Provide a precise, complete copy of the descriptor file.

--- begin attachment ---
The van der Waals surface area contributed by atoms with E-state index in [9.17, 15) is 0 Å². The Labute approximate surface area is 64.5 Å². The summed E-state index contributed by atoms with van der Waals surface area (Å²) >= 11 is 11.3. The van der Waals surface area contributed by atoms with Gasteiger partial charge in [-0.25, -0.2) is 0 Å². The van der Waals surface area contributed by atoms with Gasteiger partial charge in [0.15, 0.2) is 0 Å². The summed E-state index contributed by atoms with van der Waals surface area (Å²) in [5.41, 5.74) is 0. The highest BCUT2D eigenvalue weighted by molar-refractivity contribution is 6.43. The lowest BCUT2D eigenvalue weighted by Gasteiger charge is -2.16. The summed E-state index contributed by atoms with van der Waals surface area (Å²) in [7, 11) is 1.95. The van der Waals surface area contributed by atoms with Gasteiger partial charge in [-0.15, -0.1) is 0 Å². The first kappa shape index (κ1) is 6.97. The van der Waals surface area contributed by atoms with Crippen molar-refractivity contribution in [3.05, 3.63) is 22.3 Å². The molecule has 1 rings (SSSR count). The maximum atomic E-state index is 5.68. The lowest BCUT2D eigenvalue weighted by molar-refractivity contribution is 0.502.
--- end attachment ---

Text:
The van der Waals surface area contributed by atoms with E-state index in [9.17, 15) is 0 Å². The Labute approximate surface area is 64.5 Å². The summed E-state index contributed by atoms with van der Waals surface area (Å²) >= 11 is 11.3. The van der Waals surface area contributed by atoms with Gasteiger partial charge in [-0.25, -0.2) is 0 Å². The van der Waals surface area contributed by atoms with Gasteiger partial charge in [0.15, 0.2) is 0 Å². The summed E-state index contributed by atoms with van der Waals surface area (Å²) in [5.41, 5.74) is 0. The highest BCUT2D eigenvalue weighted by molar-refractivity contribution is 6.43. The lowest BCUT2D eigenvalue weighted by Gasteiger charge is -2.16. The summed E-state index contributed by atoms with van der Waals surface area (Å²) in [7, 11) is 1.95. The van der Waals surface area contributed by atoms with Gasteiger partial charge in [-0.15, -0.1) is 0 Å². The first kappa shape index (κ1) is 6.97. The van der Waals surface area contributed by atoms with Crippen molar-refractivity contribution in [3.05, 3.63) is 22.3 Å². The molecule has 1 rings (SSSR count). The maximum atomic E-state index is 5.68. The lowest BCUT2D eigenvalue weighted by molar-refractivity contribution is 0.502.